continued. 

Mr. Elia moved to amend his motion by striking out the words General Business and replacing 
the words Neighborhood Business. Voted. Discussion on motion as amended follows. Motion 
to close debate voted by standing. Yes. . ,5l8 No. . .2 Debate closed. The moderator 
stated the motion as amended and called for a standing vote. Yes. . .1^12 No. . .138 
Moti on carried. 

ARTICLE 2,1 : To see if the Town will vote to amend the Zoning By-Law and Map by changing 
from Single Residence "A" District to Industrial District the following described parcel of 
land: Beginning at a point on Middlesex Avenue one hundred fifty (150') feet north of a 
stone bound at the north side of First Avenue, the line runs easterly seven hundred-six and 
71/100 (706.71*) feet parallel with First Avenue to the line of the Boston & Maine Railroad; 
thence southeasterly by said Boston & Maine Railroad two thousand seven hundred fifty-four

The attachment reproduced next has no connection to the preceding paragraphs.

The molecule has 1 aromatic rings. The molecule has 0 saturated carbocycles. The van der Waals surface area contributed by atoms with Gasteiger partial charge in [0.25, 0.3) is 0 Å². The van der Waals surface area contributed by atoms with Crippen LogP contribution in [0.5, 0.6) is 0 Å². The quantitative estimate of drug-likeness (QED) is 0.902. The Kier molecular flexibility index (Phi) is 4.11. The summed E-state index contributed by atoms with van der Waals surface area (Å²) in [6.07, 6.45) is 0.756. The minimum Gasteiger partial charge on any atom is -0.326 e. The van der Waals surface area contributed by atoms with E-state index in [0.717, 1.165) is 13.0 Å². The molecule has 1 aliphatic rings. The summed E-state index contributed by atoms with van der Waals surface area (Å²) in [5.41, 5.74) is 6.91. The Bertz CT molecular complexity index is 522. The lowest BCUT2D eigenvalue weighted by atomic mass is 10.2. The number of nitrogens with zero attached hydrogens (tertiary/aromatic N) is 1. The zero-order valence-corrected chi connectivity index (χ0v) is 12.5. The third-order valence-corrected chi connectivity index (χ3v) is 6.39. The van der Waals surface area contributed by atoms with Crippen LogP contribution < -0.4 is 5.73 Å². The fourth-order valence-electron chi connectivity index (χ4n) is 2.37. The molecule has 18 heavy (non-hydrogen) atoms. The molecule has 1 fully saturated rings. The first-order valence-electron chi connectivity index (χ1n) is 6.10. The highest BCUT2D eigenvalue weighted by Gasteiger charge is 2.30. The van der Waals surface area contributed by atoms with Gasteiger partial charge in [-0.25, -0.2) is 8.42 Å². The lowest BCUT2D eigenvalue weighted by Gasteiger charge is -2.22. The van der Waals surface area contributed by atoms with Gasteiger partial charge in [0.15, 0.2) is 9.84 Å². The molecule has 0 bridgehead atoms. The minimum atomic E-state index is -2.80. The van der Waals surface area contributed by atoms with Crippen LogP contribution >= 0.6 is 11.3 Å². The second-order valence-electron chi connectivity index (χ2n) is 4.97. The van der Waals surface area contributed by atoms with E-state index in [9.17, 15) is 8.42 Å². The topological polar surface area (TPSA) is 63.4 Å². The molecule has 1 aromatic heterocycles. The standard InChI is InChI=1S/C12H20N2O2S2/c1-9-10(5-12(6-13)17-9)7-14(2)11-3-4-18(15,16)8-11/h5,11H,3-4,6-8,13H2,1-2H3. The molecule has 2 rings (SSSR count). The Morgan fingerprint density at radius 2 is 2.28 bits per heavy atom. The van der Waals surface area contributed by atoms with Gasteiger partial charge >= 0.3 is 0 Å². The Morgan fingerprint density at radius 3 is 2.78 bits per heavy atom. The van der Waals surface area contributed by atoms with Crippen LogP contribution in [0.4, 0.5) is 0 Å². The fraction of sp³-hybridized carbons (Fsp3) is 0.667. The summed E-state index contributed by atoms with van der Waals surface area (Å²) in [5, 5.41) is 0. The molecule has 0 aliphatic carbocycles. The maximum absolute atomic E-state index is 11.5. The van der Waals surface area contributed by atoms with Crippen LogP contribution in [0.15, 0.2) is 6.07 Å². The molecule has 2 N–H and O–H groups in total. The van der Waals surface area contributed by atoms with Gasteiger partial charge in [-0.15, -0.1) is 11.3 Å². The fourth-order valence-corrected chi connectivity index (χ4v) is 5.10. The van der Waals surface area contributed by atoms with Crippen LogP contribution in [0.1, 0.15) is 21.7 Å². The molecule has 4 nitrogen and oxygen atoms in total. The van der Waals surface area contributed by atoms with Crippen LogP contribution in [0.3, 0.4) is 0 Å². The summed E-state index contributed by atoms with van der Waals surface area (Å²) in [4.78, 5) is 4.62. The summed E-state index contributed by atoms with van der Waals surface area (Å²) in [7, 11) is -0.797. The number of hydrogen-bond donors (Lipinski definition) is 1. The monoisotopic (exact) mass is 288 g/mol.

and 79/100 (275V 79') feet to an iron pipe bound at Concord Street; thence northwesterly by 
said Concord Street one thousand six hundred eighty-five ^1685') feet more or less to a 
ditch at land now or formerly of Prank and Marjory Stevens; thence northeasterly by said 
ditch and by said Stevens' land two hundred sixty-eight (268') feet more or less to a 
corner at land now or formerly of Paul and Doris Reitchel, Jr., and by land now or formerly 
of Ernest V.'. and Rose M. Eames; thence easterly by said ditch and by land of said Reitchels 1 
one hundred ninety-two (192.0) feet more or less to a corner at land of said Eames and at 
land now or formerly of Christina Lopez; thence northerly by another ditch by land of said